It has never been tougher to make a successful claim for the Disability Support Pension (DSP), new Government figures suggest.
Hundreds of thousands of people who are unable to work more than 15 hours a week rely on the payment.
But statistics from the Department of Social Services obtained by the ABC indicate only about 15 per cent of current applicants are granted the DSP. The vast majority are rejected.
That is more than a 50 per cent drop in the so-called “grant rate”. In 2014-15, more than a third of claimants were granted the DSP.
On July 1, 2015, new rules for claiming the DSP came into effect. A two-stage process was introduced.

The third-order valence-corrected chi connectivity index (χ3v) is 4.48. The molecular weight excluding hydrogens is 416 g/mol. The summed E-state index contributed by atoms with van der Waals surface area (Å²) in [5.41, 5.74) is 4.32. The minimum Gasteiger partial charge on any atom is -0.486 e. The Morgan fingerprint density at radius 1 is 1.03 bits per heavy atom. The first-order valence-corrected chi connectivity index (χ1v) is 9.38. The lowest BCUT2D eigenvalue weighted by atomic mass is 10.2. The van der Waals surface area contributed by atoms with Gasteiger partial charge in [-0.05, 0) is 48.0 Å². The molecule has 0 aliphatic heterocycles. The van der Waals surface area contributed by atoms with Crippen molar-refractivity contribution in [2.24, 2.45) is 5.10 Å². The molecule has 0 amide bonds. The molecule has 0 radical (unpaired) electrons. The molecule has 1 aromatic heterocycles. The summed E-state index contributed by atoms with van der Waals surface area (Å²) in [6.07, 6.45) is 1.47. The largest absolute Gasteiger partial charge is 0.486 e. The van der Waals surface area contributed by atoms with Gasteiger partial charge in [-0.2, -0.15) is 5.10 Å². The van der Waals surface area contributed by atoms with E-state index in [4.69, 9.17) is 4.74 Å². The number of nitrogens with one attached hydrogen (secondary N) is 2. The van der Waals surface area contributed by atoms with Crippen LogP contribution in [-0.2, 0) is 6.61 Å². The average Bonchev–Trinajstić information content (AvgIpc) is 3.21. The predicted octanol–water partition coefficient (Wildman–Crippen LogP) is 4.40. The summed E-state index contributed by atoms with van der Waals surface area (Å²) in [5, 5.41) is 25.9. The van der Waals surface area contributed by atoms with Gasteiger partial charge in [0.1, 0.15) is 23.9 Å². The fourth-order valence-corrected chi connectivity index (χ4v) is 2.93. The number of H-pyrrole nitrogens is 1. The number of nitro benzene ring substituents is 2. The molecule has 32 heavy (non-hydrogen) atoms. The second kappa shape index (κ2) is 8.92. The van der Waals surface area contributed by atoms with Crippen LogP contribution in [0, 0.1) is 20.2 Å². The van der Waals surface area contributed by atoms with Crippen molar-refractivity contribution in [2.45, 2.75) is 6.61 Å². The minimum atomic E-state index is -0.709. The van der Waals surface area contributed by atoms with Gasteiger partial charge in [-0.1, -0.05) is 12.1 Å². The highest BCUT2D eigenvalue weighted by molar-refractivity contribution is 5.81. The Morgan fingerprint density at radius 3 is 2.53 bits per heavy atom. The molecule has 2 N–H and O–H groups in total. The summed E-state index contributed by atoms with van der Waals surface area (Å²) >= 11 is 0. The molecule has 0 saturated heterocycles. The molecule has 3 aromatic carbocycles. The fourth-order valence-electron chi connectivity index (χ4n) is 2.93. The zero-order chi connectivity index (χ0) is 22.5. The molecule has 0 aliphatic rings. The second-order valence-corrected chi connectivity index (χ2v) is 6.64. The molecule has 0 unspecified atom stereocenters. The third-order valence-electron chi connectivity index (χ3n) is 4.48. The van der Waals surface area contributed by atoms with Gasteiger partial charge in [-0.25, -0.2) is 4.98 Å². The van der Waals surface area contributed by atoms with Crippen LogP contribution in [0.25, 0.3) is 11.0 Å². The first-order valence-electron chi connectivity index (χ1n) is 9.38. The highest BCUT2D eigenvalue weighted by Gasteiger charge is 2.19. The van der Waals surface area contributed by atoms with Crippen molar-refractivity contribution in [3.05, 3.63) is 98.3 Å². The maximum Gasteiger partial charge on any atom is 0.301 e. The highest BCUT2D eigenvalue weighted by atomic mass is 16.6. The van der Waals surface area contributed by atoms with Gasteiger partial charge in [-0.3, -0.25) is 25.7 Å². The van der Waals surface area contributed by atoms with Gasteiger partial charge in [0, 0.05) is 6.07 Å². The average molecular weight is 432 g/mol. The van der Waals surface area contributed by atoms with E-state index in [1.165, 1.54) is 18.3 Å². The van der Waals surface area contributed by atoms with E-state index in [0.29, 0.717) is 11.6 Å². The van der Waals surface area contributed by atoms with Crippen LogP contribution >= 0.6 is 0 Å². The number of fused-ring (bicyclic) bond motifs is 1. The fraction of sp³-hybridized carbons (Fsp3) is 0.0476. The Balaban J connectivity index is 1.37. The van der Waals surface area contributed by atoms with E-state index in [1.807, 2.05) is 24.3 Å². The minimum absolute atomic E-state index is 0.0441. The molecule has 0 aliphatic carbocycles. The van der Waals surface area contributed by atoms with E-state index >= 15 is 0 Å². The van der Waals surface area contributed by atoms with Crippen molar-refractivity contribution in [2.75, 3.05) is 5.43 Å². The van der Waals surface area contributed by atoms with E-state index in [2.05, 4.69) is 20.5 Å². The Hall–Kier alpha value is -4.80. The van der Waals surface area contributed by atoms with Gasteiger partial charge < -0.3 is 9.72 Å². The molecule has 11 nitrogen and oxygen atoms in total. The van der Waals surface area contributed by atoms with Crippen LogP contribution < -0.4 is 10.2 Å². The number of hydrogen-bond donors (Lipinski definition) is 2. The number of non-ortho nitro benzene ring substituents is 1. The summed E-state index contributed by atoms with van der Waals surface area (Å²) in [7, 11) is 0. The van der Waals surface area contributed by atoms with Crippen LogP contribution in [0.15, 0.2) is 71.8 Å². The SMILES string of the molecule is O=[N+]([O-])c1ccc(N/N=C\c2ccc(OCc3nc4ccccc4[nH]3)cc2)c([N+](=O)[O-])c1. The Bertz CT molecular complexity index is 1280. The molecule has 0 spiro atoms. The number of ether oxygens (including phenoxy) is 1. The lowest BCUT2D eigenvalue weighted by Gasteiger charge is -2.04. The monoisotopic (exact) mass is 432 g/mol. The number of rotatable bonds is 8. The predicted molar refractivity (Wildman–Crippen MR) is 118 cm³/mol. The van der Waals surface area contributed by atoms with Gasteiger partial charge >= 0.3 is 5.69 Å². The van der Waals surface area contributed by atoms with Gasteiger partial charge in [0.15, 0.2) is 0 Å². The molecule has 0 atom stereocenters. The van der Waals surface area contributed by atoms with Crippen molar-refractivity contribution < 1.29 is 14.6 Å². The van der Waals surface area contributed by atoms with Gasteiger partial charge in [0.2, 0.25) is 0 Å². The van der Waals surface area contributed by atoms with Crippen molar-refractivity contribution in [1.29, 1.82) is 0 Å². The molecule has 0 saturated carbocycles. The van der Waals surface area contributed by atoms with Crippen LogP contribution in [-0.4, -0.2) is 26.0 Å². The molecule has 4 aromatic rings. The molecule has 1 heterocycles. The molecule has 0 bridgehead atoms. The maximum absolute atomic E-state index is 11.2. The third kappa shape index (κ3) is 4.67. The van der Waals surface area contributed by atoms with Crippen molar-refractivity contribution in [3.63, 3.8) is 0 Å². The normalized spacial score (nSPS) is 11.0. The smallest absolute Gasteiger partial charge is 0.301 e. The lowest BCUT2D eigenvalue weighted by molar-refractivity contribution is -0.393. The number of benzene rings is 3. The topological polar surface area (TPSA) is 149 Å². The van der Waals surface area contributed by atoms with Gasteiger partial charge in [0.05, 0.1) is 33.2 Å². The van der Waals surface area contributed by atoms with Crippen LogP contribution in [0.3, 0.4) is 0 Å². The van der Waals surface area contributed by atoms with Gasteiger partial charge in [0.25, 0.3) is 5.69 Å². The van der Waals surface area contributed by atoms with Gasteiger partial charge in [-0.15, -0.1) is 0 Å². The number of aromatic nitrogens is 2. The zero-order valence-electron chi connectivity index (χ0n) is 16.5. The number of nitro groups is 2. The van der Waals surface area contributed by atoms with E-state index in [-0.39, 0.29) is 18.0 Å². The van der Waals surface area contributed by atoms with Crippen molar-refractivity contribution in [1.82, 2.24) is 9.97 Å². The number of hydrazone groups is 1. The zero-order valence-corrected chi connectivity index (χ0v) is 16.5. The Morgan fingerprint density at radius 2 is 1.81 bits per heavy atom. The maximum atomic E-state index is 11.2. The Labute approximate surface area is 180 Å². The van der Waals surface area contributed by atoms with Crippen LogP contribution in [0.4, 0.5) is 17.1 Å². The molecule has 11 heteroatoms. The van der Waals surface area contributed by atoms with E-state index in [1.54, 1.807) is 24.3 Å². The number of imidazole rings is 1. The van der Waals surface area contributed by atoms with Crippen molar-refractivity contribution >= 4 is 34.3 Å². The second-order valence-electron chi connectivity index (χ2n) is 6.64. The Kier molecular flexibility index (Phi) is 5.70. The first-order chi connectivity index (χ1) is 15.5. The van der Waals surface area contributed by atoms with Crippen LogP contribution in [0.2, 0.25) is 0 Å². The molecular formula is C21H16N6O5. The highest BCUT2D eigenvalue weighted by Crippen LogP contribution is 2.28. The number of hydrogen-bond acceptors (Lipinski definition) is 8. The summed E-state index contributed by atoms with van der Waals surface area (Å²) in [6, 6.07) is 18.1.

Claimants undergo a Job Capacity Assessment. If it is concluded they meet the DSP criteria, they move on to what is known as the Disability Medical Assessment.
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An email from the Department of Social Services states the Department of Human Services (Centrelink) finalised 51,691 DSP claims, which were lodged between July 1, 2015 and March 31, 2016.
Of those claims, it said 5,199 (about 10 per cent) included a Disability Medical Assessment. Most DSP claims require a medical assessment before they are granted.
Historically, about 5 per cent of claimants were granted the DSP without a medical assessment because their disability was already clear — something the Government calls “manifest” cases.
Those figures, taken…
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This article excerpt was sourced from the website ABC News Just in Feed and the original article can be found at Rule change leads to plunge in successful disability pension claims.